Pakistan anxious as Zardari poised for presidency

By Zeeshan Haider

ISLAMABAD (Reuters) – Pakistani legislators are set to elect as president the late Benazir Bhutto’s controversial widower Asif Ali Zardari on Saturday, making a choice many Pakistanis see leading to a fresh phase of political instability.

His wife’s assassination last December and the victory of her grieving party in a February election has catapulted Zardari to the top in Pakistan’s switch to civilian-led democracy after nine years under former army chief and president, Pervez Musharraf.

The presidential vote is a three-way contest, but Zardari’s party and its allies have a clear majority among lawmakers in the two-chamber parliament and four provincial legislatures that make up the electoral college.

Desperate for stability in a nuclear-armed Muslim state whose cooperation is key to victory over al Qaeda and the success of the West’s mission in Afghanistan, the United States is counting on Zardari to keep Pakistan committed to the war on terrorism.

“I will work to defeat the domestic Taliban insurgency and to ensure that Pakistan territory is not used to launch terrorist attacks on our neighbours or on NATO forces in Afghanistan,” Zardari said in an article in the Washington Post on Thursday.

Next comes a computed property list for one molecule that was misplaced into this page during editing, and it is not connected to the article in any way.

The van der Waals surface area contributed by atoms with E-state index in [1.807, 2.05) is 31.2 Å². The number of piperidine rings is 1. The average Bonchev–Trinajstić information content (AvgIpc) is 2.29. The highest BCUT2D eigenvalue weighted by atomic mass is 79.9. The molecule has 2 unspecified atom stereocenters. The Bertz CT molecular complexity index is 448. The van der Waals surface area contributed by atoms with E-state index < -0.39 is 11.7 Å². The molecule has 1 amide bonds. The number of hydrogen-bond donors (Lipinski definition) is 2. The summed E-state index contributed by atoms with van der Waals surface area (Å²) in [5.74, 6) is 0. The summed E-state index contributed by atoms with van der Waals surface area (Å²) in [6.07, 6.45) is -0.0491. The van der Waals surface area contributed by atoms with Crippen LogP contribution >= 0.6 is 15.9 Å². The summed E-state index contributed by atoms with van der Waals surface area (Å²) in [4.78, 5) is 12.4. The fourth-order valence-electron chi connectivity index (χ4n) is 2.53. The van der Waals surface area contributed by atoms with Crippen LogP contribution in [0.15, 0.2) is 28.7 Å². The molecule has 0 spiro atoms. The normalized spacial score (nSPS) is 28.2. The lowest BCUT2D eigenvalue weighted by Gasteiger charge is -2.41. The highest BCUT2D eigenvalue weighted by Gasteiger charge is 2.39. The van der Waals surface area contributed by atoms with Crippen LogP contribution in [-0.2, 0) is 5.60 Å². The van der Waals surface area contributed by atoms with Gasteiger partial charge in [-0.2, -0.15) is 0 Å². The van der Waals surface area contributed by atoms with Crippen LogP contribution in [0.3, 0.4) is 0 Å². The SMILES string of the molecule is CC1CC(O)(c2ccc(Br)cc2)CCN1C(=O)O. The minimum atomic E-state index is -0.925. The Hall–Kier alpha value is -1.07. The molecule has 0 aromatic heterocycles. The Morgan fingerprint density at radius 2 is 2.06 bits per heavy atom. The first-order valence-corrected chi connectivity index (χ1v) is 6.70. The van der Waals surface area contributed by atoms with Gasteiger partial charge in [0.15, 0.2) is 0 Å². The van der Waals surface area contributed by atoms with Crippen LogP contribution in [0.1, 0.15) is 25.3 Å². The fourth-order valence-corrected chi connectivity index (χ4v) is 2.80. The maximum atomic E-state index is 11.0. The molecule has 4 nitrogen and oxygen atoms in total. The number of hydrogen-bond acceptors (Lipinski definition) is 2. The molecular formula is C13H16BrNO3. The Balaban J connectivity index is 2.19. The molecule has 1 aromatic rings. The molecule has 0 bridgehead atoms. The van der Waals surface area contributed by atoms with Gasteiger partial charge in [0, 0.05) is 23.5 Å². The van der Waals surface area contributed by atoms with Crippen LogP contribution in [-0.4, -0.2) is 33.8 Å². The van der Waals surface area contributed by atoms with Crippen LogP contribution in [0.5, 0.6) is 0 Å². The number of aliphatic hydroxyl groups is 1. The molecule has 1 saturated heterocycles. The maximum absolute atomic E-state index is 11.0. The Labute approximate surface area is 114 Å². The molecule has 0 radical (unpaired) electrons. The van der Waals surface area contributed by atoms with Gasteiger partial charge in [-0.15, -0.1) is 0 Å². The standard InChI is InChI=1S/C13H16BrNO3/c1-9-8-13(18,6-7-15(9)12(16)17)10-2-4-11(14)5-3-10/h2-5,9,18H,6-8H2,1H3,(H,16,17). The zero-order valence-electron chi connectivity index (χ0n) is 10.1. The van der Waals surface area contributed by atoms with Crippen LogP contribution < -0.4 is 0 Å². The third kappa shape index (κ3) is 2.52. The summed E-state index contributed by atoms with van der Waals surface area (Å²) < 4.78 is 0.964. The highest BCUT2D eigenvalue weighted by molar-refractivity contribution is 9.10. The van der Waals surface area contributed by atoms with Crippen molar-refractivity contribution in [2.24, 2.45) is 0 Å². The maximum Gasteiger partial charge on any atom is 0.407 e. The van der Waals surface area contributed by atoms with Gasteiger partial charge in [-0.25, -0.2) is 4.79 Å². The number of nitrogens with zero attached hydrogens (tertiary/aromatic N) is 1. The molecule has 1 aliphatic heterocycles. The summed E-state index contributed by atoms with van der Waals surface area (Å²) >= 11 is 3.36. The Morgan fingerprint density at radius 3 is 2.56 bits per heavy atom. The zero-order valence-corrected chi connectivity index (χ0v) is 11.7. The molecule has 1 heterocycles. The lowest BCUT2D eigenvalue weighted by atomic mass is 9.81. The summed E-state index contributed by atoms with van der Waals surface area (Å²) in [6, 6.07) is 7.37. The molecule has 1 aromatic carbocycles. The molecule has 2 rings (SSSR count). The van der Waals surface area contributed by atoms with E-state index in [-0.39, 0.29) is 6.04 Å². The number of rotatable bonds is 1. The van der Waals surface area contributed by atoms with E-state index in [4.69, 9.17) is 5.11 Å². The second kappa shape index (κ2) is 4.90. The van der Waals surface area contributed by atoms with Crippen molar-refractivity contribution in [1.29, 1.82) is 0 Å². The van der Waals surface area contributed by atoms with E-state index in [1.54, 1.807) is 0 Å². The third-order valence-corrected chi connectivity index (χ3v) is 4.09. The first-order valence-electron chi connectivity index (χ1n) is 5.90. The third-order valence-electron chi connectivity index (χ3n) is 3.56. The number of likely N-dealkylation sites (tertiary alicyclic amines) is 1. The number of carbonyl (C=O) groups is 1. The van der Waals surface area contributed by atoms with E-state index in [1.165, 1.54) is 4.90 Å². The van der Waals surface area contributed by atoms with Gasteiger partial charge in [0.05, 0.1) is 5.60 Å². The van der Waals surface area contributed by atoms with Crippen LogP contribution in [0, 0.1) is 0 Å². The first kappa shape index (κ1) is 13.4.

The United States doesn’t trust his chief rival Nawaz Sharif, fearing he could pander to Islamists.

The dangers that lie ahead were underscored on Wednesday by an unsuccessful assassination attempt on Prime Minister Yousaf Raza Gilani, a Zardari nominee, that the Pakistani Taliban claimed responsibility for.

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Zardari’s been called a crook, a liar, and held in widespread disdain, and there have even been doubts raised about his mental fitness after the rigours of 11 years spent in jail.

Loyalists say the allegations were politically motivated and powerful media groups were smearing Zardari’s image, while favouring Sharif, the prime minister Musharraf overthrew in 1999.

“No one challenges his democratic credentials as head of an elected party, but the personal credibility of Mr. Zardari has become a serious issue,” wrote Shaheen Sehbai, editor of the Jang Group of Newspapers, Pakistan’s largest newspaper group, in The News daily last week.

Zardari’s hesitancy to bring back judges Musharraf dismissed because of fears they could revive corruption cases against him, has not built confidence.

Zardari, who was investment minister in the second government of his slain wife, was released after an eight-year stretch in 2004, but he has never been convicted.

Charges against him and Bhutto were dropped last year under an amnesty introduced by Musharraf for politicians and civil servants as part of an attempt to cut a deal with Bhutto.

Continued  . . .

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